Two Kinds of Prison: Reflections on Leaving Palestine

22 July 2003 — On Thursday, a man in the streets of Qalqilia asked me, “Do they think we are animals? Not even human? They have put us in a cage.”

Every day that we visited the Qalqilia checkpoint, we watched the “progress” of the Israeli Occupying Forces’ Apartheid Wall which is holding 40,000 Palestinians captive in their own city, on their own land (for pictures and maps see Each day the fenced section of the Apartheid Wall on either side of the checkpoint looms closer to completion. In two days, trenches six feet wide and and equally as deep were dug on either side of the central fence. The next day, the Israeli Occupying Forces erected triangular coils of barbed wired eight feet high running the entire length of each trench. The concrete base for the central fence has been laid, and any day the 12-foot-tall fence will be erected, and possibly electrified.

From the checkpoint, you can see more fenced sections of the Apartheid Wall snaking up the hilly Qalqilia region, through Palestinian farmlands and villages. On other side of the the wall where trees and crops once grew are 30-foot-wide roads for the vehicles of the Israeli Occupying Forces. Two large Israeli colonies (settlements) sit in plain view from the Qalqilia checkpoint on the side of the fence where people, Israeli settlers, can move freely as they please. As far as the eye can see, the Israeli Occupying Forces’ bulldozers, dump-trucks, trench diggers, army jeeps, armed contractors, and hired “security” officers are moving on the barren roads along the Apartheid Wall. Clouds of dirt rise into the air as the construction continues at a frenzied pace, creating an eerie feeling of doom. Each day I stood there watching the construction and I asked myself - does anyone in the outside world understand the atrocity of this Apartheid Wall? Can anyone who has not been here and stood inside this cage while it is built around you feel the fear and anger and horror which it instills?

On Friday afternoon, the local ISM coordinator, Faris, and I dropped by the house of one of his friends who was having computer problems. His friend, Majer, was desperate to get his web camera working. His wife and four children live in Gaza and he has not seen them in three years. They had bought web cameras to try to see each other, but so far, his family had only been able to see him through the computer, but the images of his wife and children were not coming through to his computer. Majer has a business in Qalqilia and before the Intifada, he could travel freely back and forth between Gaza and Qalqilia. But Majer was trapped in Qalqilia when the Intifada started, and now he does not know when he will see his wife and children again. Sadly, Faris was not able to fix the web camera so that Majer could see his family through the internet.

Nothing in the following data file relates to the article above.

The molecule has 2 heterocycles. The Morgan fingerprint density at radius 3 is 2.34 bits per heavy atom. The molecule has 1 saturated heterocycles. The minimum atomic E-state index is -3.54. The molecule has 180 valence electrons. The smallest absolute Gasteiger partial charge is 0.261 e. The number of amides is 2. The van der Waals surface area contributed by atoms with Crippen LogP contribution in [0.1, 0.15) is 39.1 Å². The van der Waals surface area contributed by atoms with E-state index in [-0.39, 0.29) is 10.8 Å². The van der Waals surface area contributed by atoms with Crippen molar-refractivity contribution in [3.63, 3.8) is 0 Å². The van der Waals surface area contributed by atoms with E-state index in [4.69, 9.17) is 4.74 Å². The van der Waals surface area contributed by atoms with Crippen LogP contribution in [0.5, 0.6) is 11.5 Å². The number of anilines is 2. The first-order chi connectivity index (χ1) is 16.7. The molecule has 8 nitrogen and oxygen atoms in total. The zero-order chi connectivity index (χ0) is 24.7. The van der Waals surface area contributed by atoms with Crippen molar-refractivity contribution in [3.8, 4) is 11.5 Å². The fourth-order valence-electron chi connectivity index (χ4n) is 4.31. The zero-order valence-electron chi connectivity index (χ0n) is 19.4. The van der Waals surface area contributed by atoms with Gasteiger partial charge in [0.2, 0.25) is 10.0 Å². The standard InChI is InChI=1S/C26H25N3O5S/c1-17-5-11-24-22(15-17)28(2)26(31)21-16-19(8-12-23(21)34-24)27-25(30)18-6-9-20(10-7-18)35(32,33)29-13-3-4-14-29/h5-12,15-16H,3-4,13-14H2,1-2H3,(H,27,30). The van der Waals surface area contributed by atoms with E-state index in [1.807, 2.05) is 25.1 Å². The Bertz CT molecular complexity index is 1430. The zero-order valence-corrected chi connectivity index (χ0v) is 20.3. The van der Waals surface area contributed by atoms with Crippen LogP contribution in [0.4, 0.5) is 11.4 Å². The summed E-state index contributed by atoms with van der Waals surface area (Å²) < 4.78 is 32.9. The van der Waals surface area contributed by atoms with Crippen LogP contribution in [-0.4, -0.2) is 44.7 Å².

Qalqilia is less than 10 miles from Tel Aviv and the Mediterranean Sea. My friend Mohammad is 28 and he tells me that before the Intifada, before the Apartheid Wall, he and his friends used to go to the beach at midnight and stay until 5 am, talking, swimming, laughing, dancing to the Tablah. Last weekend Mohammad left Qalqilia for the first time in 2 years, but he did not go to the beach.

I asked Mohammad’s 18-year-old sister, Hiba, if she thought the Apartheid Wall would ever come down. She replied, “It is very doubtful while America gives money to Israel. While America gives money to Israel, they continue to build this wall. Israel will not stop.”

The night before I left Qalqilia, Ahmad, a friend and local press photographer, told us he was sad because he knew in time that all of us internationals would leave. I told him I planned to come back, and that I hoped that one day I might be able to some back when Palestine is free and there is no wall around Qalqilia. He told me in all seriousness, “When you come back, we will all be dead. I don not think Palestine will ever be free.”

I left Qalqilia early Sunday morning with a wave of my United States passport in the direction of the soldiers at the checkpoint. They did not ask me any questions or even ask to look inside the passport. To travel so freely as a stranger in a country where the indigenous people can often barely leave their homes without enduring harassment or mortal danger from the Israeli Occupying Forces makes me feel the racism here in the pit of my stomach in a way that can make me feel ill.

>From Qalqilia I traveled to Nablus to visit friends from my time in Palestine last summer. I stayed in the home of my friend Zeiad’s family. He had some meetings in the afternoon and invited me to stay at the house to eat lunch with the women and children in his family. They welcomed me with incredible hospitality. We ate Palestinian food while the children sat on my lap, pulled on my hair, and made funny faces at me to make me giggle while their moms weren’t watching.